Never for a moment.  This question came at an interesting time. Just last night I was reading a few articles, one was titled “Attachment Parent Dropout.” These articles blamed Attachment Parenting for their negative parenting experiences. One woman went as far as to blame attachment parenting for her backache.  We must not miss the point of attachment parenting. There are no hard and fast rules.  At the heart of attachment parenting is maintaining a connection with your child. Psychological attachment is not the same as physical attachment and I think many of the AP dropout articles haven’t been clear enough on that. Fostering connection with your child should never rule out practicing balance and common sense.

    Like some of the authors of these articles, I have worried that my daughter’s intensity has been due to my parenting decisions, but when I look back to the beginning, there’s no evidence for it. She was just as famous for her intensity in the hospital where she was born as she was at the hospital that recently treated her for a head injury. However, if it were true that my daughter was sensitive and “clingy” due to attachment parenting, that would have been an okay trade off for me. I believe that AP may lead to some interactions between child and adult may very well be trying, but that first, these are temporary. As a child matures so will the relationship and secondly, that these behaviours are superficial compared to the positive life long effects that AP brings with it. So while I have wondered about some of these trying moments and the cause of them, I’ve never second-guessed our choice to AP.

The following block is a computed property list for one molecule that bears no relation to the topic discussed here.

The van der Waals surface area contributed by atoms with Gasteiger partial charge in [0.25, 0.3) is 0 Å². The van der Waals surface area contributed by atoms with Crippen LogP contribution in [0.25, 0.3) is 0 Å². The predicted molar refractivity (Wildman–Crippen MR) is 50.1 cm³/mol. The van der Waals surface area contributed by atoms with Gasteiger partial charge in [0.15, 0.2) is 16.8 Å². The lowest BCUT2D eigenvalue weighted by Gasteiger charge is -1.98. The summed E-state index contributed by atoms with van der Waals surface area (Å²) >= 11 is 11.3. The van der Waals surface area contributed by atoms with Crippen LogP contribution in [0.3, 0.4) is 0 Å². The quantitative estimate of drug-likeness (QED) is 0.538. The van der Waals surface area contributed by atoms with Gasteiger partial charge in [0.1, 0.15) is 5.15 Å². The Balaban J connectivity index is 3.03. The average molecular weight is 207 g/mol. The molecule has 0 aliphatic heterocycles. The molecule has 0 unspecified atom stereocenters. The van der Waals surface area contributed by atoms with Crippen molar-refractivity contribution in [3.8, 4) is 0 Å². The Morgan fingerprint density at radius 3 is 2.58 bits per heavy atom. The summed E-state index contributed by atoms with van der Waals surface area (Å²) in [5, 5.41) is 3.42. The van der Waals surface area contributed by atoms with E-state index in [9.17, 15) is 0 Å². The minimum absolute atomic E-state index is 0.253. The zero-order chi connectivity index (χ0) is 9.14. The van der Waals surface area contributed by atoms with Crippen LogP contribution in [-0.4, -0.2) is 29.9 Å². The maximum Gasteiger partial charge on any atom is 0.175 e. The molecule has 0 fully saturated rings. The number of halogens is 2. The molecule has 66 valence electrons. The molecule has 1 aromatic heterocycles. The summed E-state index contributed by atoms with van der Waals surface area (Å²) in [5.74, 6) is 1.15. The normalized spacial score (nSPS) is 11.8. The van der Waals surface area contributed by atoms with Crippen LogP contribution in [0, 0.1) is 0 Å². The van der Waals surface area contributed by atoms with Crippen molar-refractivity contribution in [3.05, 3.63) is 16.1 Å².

Thank you very much for joining us, Lacie!

    Attachment Parenting  by Lacie Rader is published by Ryland Peters & Small and is available here.

    This post was posted in Book Reviews, Book Reviews, Featured, Featured, Interviews, Interviews, News, News, UK, US, What's new, What's new and was tagged with attachment parenting, parenting

  • Posted on February 24, 2014

    yogurt + muslin + time = labneh